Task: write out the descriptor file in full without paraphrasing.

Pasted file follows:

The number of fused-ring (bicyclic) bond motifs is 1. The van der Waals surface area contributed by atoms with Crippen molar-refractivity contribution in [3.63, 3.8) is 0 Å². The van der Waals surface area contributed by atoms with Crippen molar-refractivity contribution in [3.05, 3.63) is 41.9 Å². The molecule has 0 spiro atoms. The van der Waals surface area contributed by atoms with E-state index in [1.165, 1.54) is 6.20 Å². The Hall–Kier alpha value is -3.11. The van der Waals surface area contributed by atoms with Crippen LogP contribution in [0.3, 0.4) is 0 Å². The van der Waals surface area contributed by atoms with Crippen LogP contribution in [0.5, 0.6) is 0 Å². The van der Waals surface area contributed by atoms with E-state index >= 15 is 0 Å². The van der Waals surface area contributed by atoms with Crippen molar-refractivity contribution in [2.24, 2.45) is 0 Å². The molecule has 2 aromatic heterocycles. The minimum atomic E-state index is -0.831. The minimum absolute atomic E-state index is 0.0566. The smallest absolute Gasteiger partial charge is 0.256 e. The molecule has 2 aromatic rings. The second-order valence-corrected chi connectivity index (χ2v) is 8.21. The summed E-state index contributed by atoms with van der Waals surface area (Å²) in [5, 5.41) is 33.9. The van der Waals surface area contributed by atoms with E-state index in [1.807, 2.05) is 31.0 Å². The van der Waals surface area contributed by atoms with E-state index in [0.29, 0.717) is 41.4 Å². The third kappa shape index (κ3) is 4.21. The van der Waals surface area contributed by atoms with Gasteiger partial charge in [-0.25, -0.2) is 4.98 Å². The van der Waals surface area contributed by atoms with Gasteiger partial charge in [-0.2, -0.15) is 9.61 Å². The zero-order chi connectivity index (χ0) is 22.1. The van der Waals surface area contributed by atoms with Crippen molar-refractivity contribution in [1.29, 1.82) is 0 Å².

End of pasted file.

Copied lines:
The number of fused-ring (bicyclic) bond motifs is 1. The van der Waals surface area contributed by atoms with Crippen molar-refractivity contribution in [3.63, 3.8) is 0 Å². The van der Waals surface area contributed by atoms with Crippen molar-refractivity contribution in [3.05, 3.63) is 41.9 Å². The molecule has 0 spiro atoms. The van der Waals surface area contributed by atoms with E-state index in [1.165, 1.54) is 6.20 Å². The Hall–Kier alpha value is -3.11. The van der Waals surface area contributed by atoms with Crippen LogP contribution in [0.3, 0.4) is 0 Å². The van der Waals surface area contributed by atoms with Crippen LogP contribution in [0.5, 0.6) is 0 Å². The van der Waals surface area contributed by atoms with E-state index >= 15 is 0 Å². The van der Waals surface area contributed by atoms with Crippen molar-refractivity contribution in [2.24, 2.45) is 0 Å². The molecule has 2 aromatic heterocycles. The minimum atomic E-state index is -0.831. The minimum absolute atomic E-state index is 0.0566. The smallest absolute Gasteiger partial charge is 0.256 e. The molecule has 2 aromatic rings. The second-order valence-corrected chi connectivity index (χ2v) is 8.21. The summed E-state index contributed by atoms with van der Waals surface area (Å²) in [5, 5.41) is 33.9. The van der Waals surface area contributed by atoms with E-state index in [1.807, 2.05) is 31.0 Å². The van der Waals surface area contributed by atoms with E-state index in [0.29, 0.717) is 41.4 Å². The third kappa shape index (κ3) is 4.21. The van der Waals surface area contributed by atoms with Gasteiger partial charge in [-0.25, -0.2) is 4.98 Å². The van der Waals surface area contributed by atoms with Gasteiger partial charge in [-0.2, -0.15) is 9.61 Å². The zero-order chi connectivity index (χ0) is 22.1. The van der Waals surface area contributed by atoms with Crippen molar-refractivity contribution in [1.29, 1.82) is 0 Å².